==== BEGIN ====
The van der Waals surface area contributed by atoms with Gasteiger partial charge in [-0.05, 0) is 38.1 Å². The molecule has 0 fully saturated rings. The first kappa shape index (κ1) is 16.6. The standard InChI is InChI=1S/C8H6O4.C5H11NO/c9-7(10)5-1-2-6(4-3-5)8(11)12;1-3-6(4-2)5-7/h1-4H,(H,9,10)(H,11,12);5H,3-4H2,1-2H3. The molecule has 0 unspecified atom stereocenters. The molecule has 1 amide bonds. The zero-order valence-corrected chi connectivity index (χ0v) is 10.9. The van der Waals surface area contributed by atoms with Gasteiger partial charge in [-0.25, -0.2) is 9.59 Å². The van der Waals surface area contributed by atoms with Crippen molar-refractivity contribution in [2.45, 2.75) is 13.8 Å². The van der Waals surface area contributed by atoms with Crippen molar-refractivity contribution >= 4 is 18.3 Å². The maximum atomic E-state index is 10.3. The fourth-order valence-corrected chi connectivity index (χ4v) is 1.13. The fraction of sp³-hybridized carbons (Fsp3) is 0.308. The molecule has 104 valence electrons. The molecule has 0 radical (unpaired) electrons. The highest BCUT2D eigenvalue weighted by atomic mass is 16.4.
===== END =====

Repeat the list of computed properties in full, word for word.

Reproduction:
The van der Waals surface area contributed by atoms with Gasteiger partial charge in [-0.05, 0) is 38.1 Å². The molecule has 0 fully saturated rings. The first kappa shape index (κ1) is 16.6. The standard InChI is InChI=1S/C8H6O4.C5H11NO/c9-7(10)5-1-2-6(4-3-5)8(11)12;1-3-6(4-2)5-7/h1-4H,(H,9,10)(H,11,12);5H,3-4H2,1-2H3. The molecule has 0 unspecified atom stereocenters. The molecule has 1 amide bonds. The zero-order valence-corrected chi connectivity index (χ0v) is 10.9. The van der Waals surface area contributed by atoms with Gasteiger partial charge in [-0.25, -0.2) is 9.59 Å². The van der Waals surface area contributed by atoms with Crippen molar-refractivity contribution in [2.45, 2.75) is 13.8 Å². The van der Waals surface area contributed by atoms with Crippen molar-refractivity contribution >= 4 is 18.3 Å². The maximum atomic E-state index is 10.3. The fourth-order valence-corrected chi connectivity index (χ4v) is 1.13. The fraction of sp³-hybridized carbons (Fsp3) is 0.308. The molecule has 104 valence electrons. The molecule has 0 radical (unpaired) electrons. The highest BCUT2D eigenvalue weighted by atomic mass is 16.4.